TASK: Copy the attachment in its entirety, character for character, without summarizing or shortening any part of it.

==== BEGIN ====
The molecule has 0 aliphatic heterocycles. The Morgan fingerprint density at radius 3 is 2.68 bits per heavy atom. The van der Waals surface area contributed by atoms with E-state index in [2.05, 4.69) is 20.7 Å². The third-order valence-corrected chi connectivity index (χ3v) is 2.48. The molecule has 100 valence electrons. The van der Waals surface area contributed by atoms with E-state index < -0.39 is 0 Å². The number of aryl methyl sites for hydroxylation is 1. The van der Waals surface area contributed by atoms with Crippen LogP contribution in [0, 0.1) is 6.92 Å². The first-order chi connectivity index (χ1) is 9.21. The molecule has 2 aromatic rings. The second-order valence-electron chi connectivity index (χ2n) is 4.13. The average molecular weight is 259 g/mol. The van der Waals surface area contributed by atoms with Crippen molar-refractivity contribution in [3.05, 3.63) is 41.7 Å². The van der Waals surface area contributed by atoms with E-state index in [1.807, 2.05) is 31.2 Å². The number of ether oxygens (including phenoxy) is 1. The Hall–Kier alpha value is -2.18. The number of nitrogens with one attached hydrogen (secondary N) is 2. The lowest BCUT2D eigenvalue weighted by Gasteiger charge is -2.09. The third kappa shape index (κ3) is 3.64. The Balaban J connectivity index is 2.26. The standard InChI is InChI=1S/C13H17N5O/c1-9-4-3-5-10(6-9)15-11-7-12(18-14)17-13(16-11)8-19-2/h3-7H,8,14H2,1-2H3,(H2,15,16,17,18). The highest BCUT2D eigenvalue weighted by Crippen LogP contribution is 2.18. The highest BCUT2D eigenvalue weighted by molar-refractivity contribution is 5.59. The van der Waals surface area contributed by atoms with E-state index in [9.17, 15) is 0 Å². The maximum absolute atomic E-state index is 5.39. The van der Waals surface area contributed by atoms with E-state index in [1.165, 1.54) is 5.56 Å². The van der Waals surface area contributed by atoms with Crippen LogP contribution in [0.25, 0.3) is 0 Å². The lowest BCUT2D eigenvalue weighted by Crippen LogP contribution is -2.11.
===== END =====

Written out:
The molecule has 0 aliphatic heterocycles. The Morgan fingerprint density at radius 3 is 2.68 bits per heavy atom. The van der Waals surface area contributed by atoms with E-state index in [2.05, 4.69) is 20.7 Å². The third-order valence-corrected chi connectivity index (χ3v) is 2.48. The molecule has 100 valence electrons. The van der Waals surface area contributed by atoms with E-state index < -0.39 is 0 Å². The number of aryl methyl sites for hydroxylation is 1. The van der Waals surface area contributed by atoms with Crippen LogP contribution in [0, 0.1) is 6.92 Å². The first-order chi connectivity index (χ1) is 9.21. The molecule has 2 aromatic rings. The second-order valence-electron chi connectivity index (χ2n) is 4.13. The average molecular weight is 259 g/mol. The van der Waals surface area contributed by atoms with Crippen molar-refractivity contribution in [3.05, 3.63) is 41.7 Å². The van der Waals surface area contributed by atoms with E-state index in [1.807, 2.05) is 31.2 Å². The number of ether oxygens (including phenoxy) is 1. The Hall–Kier alpha value is -2.18. The number of nitrogens with one attached hydrogen (secondary N) is 2. The lowest BCUT2D eigenvalue weighted by Gasteiger charge is -2.09. The third kappa shape index (κ3) is 3.64. The Balaban J connectivity index is 2.26. The standard InChI is InChI=1S/C13H17N5O/c1-9-4-3-5-10(6-9)15-11-7-12(18-14)17-13(16-11)8-19-2/h3-7H,8,14H2,1-2H3,(H2,15,16,17,18). The highest BCUT2D eigenvalue weighted by Crippen LogP contribution is 2.18. The highest BCUT2D eigenvalue weighted by molar-refractivity contribution is 5.59. The van der Waals surface area contributed by atoms with E-state index in [9.17, 15) is 0 Å². The maximum absolute atomic E-state index is 5.39. The van der Waals surface area contributed by atoms with E-state index in [1.165, 1.54) is 5.56 Å². The van der Waals surface area contributed by atoms with Crippen LogP contribution in [0.25, 0.3) is 0 Å². The lowest BCUT2D eigenvalue weighted by Crippen LogP contribution is -2.11.